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What the newspapers say: April 10, 2009

de Radu Rizea     HotNews.ro
Vineri, 10 aprilie 2009, 7:10 English | Press Review

Most newspapers comment on the decision of a member of  the Romanian royal family, Prince Radu Duda, to run for president. The updates about the situation in Moldova continue to be a reason for concern, and the financial situation in Romania is becoming so difficult that the president himself would barely afford to buy an apartment.

More or less, most newspapers comment that Prince Radu's decision to run for president this year is a sort of betrayal of the monarchy, even more now, after King Mihai I and his wife decided not to participate in the formal ceremony in which Prince Radu Duda announced his intention. "Radu Duda counts on the expertise of one of Barack Obama's counselors and is advised by one of oilman Patriciu's men", Evenimentul Zilei reads.

Commenting on the situation in Moldova, same Evenimentul Zilei notes that "the Voronin regime begun a Stalinist hunt": the people in Chisinau live in terror, after some 200 people that participated in the anti-Communist protests were arrested, along with several Opposition leaders, who are now accused of instigation to mass rioting.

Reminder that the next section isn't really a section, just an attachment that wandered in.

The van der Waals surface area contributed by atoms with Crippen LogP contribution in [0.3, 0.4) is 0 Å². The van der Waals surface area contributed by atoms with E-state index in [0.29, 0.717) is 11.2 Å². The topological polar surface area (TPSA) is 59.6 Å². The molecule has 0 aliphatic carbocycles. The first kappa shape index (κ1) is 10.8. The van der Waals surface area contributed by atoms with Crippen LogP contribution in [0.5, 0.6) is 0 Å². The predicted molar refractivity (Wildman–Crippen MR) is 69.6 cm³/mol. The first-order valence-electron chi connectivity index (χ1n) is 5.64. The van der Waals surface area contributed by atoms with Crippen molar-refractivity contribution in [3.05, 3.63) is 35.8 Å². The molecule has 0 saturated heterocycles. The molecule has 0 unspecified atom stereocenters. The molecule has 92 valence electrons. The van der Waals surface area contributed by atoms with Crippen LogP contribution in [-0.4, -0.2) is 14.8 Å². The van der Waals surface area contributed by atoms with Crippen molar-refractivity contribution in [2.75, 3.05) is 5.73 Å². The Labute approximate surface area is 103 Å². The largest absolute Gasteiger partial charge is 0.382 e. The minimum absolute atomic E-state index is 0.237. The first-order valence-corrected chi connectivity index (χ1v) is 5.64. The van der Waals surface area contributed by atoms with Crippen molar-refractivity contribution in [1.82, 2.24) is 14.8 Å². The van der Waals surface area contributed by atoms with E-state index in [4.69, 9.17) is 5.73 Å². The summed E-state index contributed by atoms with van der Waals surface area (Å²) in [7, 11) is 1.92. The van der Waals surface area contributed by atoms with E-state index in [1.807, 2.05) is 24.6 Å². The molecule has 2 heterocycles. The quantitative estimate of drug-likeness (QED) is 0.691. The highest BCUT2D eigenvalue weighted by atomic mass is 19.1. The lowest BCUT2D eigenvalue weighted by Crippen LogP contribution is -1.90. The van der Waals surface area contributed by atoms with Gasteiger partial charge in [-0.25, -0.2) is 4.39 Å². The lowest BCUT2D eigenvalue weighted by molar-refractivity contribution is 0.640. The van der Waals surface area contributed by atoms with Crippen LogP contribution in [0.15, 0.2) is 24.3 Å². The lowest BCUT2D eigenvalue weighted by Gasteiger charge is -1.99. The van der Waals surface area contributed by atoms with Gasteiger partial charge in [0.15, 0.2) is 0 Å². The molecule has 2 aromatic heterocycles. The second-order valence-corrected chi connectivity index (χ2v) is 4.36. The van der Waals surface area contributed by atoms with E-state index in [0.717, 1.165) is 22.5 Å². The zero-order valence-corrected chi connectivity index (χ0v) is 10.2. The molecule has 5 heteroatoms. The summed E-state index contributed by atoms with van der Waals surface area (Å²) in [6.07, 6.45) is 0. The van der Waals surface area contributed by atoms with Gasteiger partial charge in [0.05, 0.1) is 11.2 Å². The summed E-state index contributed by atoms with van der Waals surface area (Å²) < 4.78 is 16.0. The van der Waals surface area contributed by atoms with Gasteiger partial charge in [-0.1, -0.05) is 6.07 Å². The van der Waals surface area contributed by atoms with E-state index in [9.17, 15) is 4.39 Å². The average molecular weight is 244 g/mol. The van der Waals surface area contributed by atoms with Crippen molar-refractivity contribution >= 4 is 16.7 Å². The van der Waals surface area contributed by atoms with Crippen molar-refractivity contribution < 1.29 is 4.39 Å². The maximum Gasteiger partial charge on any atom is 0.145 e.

On the same subject, Cotidianul finds evidence that the arson in the Moldovan Parliament's building was provoked by infiltrated agents of the Voronin regime. As for the vandalized offices of parliamentarians, the same newspapers notes that most offices belonged to Opposition members. Some of their document went missing after the events.

Romanian Foreign Minister criticized on Thursday the diplomatic measures taken by Moldova against Romania and demanded authorities in Chisinau to inform Romanian authorities about the exact number of Romanians arrested in Chisinau during the past few days. At the same time, the Moldovan Prosecutor General, Valeriu Gurbulea, said he had enough evidence to prove that the youngsters studying in Romania were among the most aggressive participants in the protests, Evenimentul Zilei reads.

Back to Romania, Cotidianul checks the recent appeals made by president Traian Basescu and Prime Minister Emil Boc, who suggested that Romanians should demand more credits, in order to unblock the market. According to Cotidianul, with their income, the two officials would barely afford a mortgage credit enough to buy a two-rooms apartment in Bucharest, and not one in a luxury residential area. Adding his wife's income, the Prime Minister may afford a three-room apartment.


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